Tuesday, October 26, 2010
A blog was posted this morning on the Marie Claire website called, Should “Fatties” Get a Room? (Even on TV?) by Maura Kelly, a freelance writer. She wrote this post based on a question her editor asked where: "Do you really think people feel uncomfortable when they see overweight people making out on television?"
Maura gives her opinion very matter of factly where she says some brutal, insensitive and cruel things about fat people in general:
“So anyway, yes, I think I'd be grossed out if I had to watch two characters with rolls and rolls of fat kissing each other ... because I'd be grossed out if I had to watch them doing anything. To be brutally honest, even in real life, I find it aesthetically displeasing to watch a very, very fat person simply walk across a room — just like I'd find it distressing if I saw a very drunk person stumbling across a bar or a heroine addict slumping in a chair.”
There are now over 600 comments left giving their own personal opinions about the post and the writer herself.
You can read in full by clicking over there. Prepare for your mouth to drop. First of all I can’t believe the powers that be at Marie Claire or Maura’s editor would allow her to spew such hatred and fat bigotry. And really, what was Maura’s point in all of this? To get a rise out of the public at large? Did she not think there wouldn’t be some outcry at her WTFckery diarrhea of the mouth?
You’re probably wondering why I would be so outraged. I’m a fat girl, or perhaps I should say a former fatty, who knows full well what the power of hateful words can do to someone’s psyche.
The first time I was called fat was when I was around 8 or 9. It started when I was in fourth grade. By the time I was 12, I was given the nickname “Chunky Chicken” by a boy and had that nickname until I graduated in eighth grade. For years I would only answer to the “Chunky Chicken” nickname.
All through my teen years I was overweight, and by the time I was in college, I was what you could call obese. By the time I was a senior in college I was close to 245lbs and wore a size 24 pants. I was known as the “cute fat girl”. I hid behind food and big clothes and didn’t do anything about my weight, which was slowly spiraling out of control. Hearing that I was a fat slob, chubby and sloth bounced off of me because I had heard it too many times before. I grew numb to the insults and digs. And then one day, six months before I graduated college, I was in my sorority’s lounge (Surprising for some I guess because I was accepted into a sorority as a fat chick) and a few of our fellow frat brothers were looking through pictures of an event that only my sisters were at. One guy lifted up a picture and said, “Wow, who’s the fat dude in this picture?” When I was handed it, I was stunned. The fat dude was me. I was the fat dude wearing a bulky black sweatpants set and a hat. That day a piece of me died inside.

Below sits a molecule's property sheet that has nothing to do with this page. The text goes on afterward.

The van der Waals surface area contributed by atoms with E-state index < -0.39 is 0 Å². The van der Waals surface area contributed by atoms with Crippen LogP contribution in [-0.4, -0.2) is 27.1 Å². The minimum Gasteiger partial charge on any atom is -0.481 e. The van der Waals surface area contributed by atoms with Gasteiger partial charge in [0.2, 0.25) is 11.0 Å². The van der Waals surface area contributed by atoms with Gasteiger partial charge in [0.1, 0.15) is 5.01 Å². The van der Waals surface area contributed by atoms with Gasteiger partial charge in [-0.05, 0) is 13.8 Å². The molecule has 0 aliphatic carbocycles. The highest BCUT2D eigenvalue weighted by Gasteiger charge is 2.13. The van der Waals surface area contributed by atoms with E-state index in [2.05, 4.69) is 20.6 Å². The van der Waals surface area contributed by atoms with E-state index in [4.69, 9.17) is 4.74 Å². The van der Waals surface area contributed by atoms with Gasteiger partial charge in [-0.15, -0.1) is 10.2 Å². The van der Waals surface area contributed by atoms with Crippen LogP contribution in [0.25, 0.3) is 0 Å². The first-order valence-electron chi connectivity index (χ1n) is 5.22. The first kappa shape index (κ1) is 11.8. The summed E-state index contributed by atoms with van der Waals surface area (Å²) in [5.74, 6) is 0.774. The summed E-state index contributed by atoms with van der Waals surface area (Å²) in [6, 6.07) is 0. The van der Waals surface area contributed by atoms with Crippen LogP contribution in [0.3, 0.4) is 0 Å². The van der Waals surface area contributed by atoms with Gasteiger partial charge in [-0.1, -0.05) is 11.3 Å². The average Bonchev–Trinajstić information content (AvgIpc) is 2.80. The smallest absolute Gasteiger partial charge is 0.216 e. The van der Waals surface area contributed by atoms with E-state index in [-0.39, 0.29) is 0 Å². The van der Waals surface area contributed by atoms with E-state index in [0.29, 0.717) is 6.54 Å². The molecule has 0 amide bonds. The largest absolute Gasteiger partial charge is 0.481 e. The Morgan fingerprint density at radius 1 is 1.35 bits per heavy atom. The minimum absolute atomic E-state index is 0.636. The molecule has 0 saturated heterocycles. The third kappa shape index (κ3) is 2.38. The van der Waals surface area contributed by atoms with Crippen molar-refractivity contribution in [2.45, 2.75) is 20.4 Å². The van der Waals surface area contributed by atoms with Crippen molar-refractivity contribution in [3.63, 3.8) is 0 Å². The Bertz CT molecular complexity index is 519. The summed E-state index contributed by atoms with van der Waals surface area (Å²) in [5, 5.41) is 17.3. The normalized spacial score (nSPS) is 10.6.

From that moment on I decided to do something about my weight. I started to exercise, and by the time I graduated, I had lost 40lbs. I was then around 190 pounds, and that still wasn’t good enough for me. I needed to lose more. I had a goal where I would reach 150lbs, which for a woman of 5’10 is an acceptable average weight for that height or I would at least get down to a size 10.
I became obsessed with losing weight. I no longer wanted to be known as the cute fat chick because it wasn’t acceptable by those I knew and surrounded myself with to have these extra pounds. I was sick of getting looks and having people tell me I wasn’t taking care of myself. I was sick of people making comments every time I went for seconds at some event or party. I joined a gym and began to work out.
Soon I was working out 6 days a week, almost 3 hours a day. I would get up at 5am, workout until 6:30am, and the when I got home from work, I would work out for another 60 to 90 minutes. I became so obsessed with losing weight that I join LA Weight Loss, which was really a great weight loss center that taught healthy eating. But I fudged with them. I lied about what I ate. Not only had I cut my calorie content, but I was barely eating 800 calories a day. I was living on egg whites, chicken, lettuce and coffee. At one point I ate prunes and jello to make me go to the bathroom more times than I could count in a day. Also at this time I was taking water pills and any other appetite suppressant pill that would help me take off the weight. I refused to be a fat girl, that tub-a-lub I had been thought of as most of my lfe.